Written by Dr. Muhammad Asim
Afghanistan has undergone significant political changes since the Taliban takeover on August 15, 2021. Despite the international community’s concerns regarding human rights violations and theocratic tendencies of the new regime, Afghanistan’s foreign policy towards its neighboring countries remains lenient, particularly towards Iran, Russia, China, and other Central Asian republics, through barter trade. This has led some experts to suggest that Afghanistan’s new constitution will likely establish a strict state-centric unitary system similar to Iran, accommodating ethnic communities while maintaining centralized control.
The idea of a strict state-centric unitary system in Afghanistan is not new. Historically, Afghanistan has been a centralized state with a strong emphasis on political and territorial integrity. However, the Taliban’s takeover has raised concerns about the future of ethnic and religious minorities, particularly Hazaras, Tajiks, and Uzbeks. Some analysts suggest that the Taliban’s inclusivity of different ethnic groups in their government is a strategic move to counter potential resistance and promote legitimacy. Nevertheless, the strict interpretation of Islamic law and the Taliban’s lack of experience in governance may pose challenges in accommodating ethnic diversity.
Iran is another example of a strict state-centric unitary system that accommodates ethnic and religious diversity. Iran’s constitution emphasizes the central role of the Supreme Leader, who has the power to veto decisions made by elected officials. While the constitution recognizes the rights of ethnic and religious minorities, the central government maintains strict control over the country’s political and economic affairs. The absence of federalism has been criticized by some minority groups who feel that their autonomy and rights are not fully respected.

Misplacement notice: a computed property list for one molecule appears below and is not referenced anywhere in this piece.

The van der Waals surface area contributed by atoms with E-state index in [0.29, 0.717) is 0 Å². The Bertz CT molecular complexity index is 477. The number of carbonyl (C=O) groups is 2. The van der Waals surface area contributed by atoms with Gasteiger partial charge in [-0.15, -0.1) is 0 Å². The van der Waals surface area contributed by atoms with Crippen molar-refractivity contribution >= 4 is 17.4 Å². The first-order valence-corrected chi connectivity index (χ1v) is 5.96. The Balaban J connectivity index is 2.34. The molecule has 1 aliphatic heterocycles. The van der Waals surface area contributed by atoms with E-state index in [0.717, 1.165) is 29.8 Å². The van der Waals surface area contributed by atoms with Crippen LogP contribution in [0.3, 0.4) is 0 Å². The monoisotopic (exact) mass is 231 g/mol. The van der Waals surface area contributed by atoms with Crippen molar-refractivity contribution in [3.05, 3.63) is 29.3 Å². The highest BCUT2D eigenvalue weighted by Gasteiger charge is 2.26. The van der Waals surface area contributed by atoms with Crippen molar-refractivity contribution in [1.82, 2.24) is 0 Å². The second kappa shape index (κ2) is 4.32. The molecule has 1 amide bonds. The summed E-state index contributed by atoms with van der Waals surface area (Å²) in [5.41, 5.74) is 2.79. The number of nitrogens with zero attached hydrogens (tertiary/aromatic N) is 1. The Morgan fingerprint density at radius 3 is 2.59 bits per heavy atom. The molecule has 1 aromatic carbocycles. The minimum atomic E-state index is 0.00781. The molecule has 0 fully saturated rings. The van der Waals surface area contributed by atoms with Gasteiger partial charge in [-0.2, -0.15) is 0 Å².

Similarly, Afghanistan’s new constitution is unlikely to embrace federalism, as it is considered a potential threat to the country’s political and territorial integrity. The majority of clerical advisors in both Iran and Afghanistan have expressed reservations about federalism, as they fear it could lead to demands for greater autonomy or even sovereignty by ethnic communities. While a unitary system may provide stability and promote national unity, it may also pose challenges in accommodating ethnic diversity and promoting human rights.
By analyzing the facts, it has been assessed that the Afghanistan’s transition to a strict state-centric unitary system may have significant implications for the country’s political, economic, and social development. While some argue that a centralized system is necessary for stability and territorial integrity, others raise concerns about the potential marginalization of ethnic and religious minorities. By studying Iran’s centralized system, analysts can gain insights into the challenges and opportunities that Afghanistan may face in its transition to a new constitutional order.